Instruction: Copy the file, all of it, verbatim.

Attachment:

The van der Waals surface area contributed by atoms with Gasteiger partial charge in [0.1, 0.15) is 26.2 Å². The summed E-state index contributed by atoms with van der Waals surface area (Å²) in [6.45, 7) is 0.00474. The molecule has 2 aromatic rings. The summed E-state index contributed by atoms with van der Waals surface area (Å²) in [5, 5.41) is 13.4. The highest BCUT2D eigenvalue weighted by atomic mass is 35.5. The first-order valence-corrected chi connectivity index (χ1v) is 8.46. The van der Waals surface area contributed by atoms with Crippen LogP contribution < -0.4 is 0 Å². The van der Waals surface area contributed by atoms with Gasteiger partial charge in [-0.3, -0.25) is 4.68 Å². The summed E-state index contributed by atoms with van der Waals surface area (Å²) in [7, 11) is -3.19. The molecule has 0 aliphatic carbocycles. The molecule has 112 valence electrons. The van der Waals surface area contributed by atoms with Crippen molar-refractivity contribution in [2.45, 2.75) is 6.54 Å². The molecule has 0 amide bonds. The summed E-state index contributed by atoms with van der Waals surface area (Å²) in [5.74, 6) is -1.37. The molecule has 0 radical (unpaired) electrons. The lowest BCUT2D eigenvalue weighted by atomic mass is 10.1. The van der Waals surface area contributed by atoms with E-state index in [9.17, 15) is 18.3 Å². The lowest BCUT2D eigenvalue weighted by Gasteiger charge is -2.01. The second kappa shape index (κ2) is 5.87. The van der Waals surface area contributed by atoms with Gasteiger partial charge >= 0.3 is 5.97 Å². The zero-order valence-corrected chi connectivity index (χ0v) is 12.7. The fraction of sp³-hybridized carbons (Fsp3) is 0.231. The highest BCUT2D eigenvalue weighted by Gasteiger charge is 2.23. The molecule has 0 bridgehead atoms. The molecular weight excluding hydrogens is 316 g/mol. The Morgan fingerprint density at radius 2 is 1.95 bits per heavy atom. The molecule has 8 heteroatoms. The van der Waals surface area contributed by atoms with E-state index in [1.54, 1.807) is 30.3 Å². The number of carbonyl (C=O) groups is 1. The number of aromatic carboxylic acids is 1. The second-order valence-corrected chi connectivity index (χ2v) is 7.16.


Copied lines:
The van der Waals surface area contributed by atoms with Gasteiger partial charge in [0.1, 0.15) is 26.2 Å². The summed E-state index contributed by atoms with van der Waals surface area (Å²) in [6.45, 7) is 0.00474. The molecule has 2 aromatic rings. The summed E-state index contributed by atoms with van der Waals surface area (Å²) in [5, 5.41) is 13.4. The highest BCUT2D eigenvalue weighted by atomic mass is 35.5. The first-order valence-corrected chi connectivity index (χ1v) is 8.46. The van der Waals surface area contributed by atoms with Crippen LogP contribution < -0.4 is 0 Å². The van der Waals surface area contributed by atoms with Gasteiger partial charge in [-0.3, -0.25) is 4.68 Å². The summed E-state index contributed by atoms with van der Waals surface area (Å²) in [7, 11) is -3.19. The molecule has 0 aliphatic carbocycles. The molecule has 112 valence electrons. The van der Waals surface area contributed by atoms with Crippen molar-refractivity contribution in [2.45, 2.75) is 6.54 Å². The molecule has 0 amide bonds. The summed E-state index contributed by atoms with van der Waals surface area (Å²) in [5.74, 6) is -1.37. The molecule has 0 radical (unpaired) electrons. The lowest BCUT2D eigenvalue weighted by atomic mass is 10.1. The van der Waals surface area contributed by atoms with E-state index in [9.17, 15) is 18.3 Å². The lowest BCUT2D eigenvalue weighted by Gasteiger charge is -2.01. The second kappa shape index (κ2) is 5.87. The van der Waals surface area contributed by atoms with Gasteiger partial charge >= 0.3 is 5.97 Å². The zero-order valence-corrected chi connectivity index (χ0v) is 12.7. The fraction of sp³-hybridized carbons (Fsp3) is 0.231. The highest BCUT2D eigenvalue weighted by Gasteiger charge is 2.23. The molecule has 0 bridgehead atoms. The molecular weight excluding hydrogens is 316 g/mol. The Morgan fingerprint density at radius 2 is 1.95 bits per heavy atom. The molecule has 8 heteroatoms. The van der Waals surface area contributed by atoms with E-state index in [1.54, 1.807) is 30.3 Å². The number of carbonyl (C=O) groups is 1. The number of aromatic carboxylic acids is 1. The second-order valence-corrected chi connectivity index (χ2v) is 7.16.